Date: 30 August, 2005 — $16.50 — Book
Slaughter's local coroner and police chief stumble across a woman who was buried alive. Trouble is, she didn't die from the burying— she was poisoned. And this crime has all the earmarks of one that has been done before... with the intention that the victim lives. So Sara and Jeffrey have to determine just who of the local religious farm community is killing its members.
I tend to not recommend Slaughter. It's either a highly appropriate name or pseudonym, as her books are exceedingly violent, her characters come from badly broken or highly traumatic backgrounds, and they behave in self-destructive patterns.
There's no buts here. I read things like this, but then I read true crime renditions of serial killers. So understand that what I like is not always to most people's tastes.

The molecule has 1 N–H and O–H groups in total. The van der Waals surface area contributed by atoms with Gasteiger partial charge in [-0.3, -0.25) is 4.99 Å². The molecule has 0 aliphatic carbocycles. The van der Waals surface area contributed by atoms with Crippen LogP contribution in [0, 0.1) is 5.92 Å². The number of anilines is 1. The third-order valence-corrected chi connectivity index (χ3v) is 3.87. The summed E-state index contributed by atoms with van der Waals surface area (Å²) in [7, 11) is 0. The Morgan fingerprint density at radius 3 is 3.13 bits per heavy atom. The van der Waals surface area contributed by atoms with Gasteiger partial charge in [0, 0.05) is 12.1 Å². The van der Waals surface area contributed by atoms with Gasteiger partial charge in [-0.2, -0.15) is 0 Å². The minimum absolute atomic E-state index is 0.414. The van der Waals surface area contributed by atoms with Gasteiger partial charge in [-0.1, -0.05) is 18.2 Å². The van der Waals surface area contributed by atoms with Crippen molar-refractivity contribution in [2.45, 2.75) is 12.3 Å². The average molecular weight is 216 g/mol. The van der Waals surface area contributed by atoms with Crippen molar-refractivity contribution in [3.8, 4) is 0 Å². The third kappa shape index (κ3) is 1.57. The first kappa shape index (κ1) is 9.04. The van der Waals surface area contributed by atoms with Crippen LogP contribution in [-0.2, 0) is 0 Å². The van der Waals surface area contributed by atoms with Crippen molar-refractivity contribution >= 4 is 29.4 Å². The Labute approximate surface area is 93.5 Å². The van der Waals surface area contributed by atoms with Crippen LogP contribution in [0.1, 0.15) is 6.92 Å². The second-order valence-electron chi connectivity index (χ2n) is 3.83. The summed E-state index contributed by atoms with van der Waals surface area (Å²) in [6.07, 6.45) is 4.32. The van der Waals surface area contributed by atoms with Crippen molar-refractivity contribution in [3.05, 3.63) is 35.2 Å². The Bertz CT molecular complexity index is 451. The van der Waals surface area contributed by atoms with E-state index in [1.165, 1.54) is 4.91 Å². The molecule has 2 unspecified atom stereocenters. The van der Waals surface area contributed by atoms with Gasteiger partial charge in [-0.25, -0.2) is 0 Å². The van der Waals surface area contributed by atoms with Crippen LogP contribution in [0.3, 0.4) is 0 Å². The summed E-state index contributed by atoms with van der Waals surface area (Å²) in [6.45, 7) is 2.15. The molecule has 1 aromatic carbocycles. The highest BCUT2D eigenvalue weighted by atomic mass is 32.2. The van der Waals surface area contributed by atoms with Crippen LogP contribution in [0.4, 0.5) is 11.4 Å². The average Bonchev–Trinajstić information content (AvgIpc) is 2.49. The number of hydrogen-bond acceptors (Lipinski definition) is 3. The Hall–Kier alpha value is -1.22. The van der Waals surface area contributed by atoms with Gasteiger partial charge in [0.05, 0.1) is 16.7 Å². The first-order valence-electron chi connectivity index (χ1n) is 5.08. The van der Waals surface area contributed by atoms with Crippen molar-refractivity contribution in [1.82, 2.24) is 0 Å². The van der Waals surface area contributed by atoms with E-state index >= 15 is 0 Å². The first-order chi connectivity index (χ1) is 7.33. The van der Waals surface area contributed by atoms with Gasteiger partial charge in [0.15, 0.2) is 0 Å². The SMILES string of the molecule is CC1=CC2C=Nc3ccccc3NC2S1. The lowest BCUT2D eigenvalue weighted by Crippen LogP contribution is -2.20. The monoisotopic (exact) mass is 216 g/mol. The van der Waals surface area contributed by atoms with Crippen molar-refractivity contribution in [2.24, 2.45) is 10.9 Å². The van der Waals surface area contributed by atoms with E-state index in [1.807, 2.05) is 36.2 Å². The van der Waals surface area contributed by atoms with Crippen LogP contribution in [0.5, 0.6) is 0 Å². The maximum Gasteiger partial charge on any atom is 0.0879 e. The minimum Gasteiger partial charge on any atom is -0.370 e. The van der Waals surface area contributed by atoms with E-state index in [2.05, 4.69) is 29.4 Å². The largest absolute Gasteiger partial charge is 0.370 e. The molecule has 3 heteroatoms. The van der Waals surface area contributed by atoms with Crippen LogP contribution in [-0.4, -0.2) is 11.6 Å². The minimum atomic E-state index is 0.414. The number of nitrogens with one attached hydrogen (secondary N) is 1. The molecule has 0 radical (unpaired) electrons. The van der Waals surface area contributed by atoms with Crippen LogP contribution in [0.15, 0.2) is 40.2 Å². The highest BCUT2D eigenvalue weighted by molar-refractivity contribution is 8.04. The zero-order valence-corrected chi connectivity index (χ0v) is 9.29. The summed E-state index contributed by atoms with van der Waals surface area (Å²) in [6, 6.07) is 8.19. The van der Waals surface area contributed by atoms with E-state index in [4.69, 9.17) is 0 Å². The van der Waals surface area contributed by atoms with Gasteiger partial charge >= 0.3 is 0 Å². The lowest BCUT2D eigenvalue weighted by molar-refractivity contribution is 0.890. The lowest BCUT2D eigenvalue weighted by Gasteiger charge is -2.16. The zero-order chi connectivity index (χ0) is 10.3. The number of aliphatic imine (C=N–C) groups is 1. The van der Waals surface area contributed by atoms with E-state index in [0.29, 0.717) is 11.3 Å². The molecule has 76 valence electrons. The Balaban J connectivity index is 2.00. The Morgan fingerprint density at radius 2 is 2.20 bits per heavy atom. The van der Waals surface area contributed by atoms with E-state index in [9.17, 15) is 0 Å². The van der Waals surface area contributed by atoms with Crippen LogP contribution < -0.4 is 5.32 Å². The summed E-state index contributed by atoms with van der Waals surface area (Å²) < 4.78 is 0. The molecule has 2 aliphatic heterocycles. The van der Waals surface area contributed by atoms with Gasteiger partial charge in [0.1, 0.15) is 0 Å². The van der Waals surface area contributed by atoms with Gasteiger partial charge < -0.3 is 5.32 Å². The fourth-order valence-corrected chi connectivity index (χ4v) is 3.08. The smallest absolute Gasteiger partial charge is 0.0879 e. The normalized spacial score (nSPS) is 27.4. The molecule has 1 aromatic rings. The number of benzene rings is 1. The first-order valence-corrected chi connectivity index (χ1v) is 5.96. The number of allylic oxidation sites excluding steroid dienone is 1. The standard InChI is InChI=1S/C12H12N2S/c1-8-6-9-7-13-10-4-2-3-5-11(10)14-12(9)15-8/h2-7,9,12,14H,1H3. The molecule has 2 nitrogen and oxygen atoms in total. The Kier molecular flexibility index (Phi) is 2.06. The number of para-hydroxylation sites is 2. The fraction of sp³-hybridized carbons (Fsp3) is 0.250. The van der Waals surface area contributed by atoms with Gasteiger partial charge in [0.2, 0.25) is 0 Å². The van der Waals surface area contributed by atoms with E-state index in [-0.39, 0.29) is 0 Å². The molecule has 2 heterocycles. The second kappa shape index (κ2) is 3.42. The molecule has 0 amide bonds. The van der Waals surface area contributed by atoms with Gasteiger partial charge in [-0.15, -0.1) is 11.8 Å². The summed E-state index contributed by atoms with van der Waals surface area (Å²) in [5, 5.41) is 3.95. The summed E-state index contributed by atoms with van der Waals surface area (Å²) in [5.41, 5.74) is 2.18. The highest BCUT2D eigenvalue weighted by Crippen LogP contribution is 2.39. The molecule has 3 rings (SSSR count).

One thing that I've noticed in Slaughter's work is a contempt for religion and conservatives. It doesn't come through very often— the religious mocking comes through the character voices, which given their histories is completely understandable. But when speaking of rural Georgia, the authorial voice makes comments such as "ruined by Reganomics" given as "of course" statements. Coupled with the mild contempt the characters hold religious folk in, we're given a picture of those benighted red-staters, who are steeped in folly...
Unlike the traumatized, unfaithful, seriously messed up and unhappy protagonists of the book. Uh-huh.
What I find really interesting is that Slaughter doesn't even realize that she's making that comparison. I can accept a serious argument in favor of one political viewpoint over another. It just bothers me when somebody is so unconcious that they are making an argument that they think it's just the way the world works. Serious writing flaw. Oh well.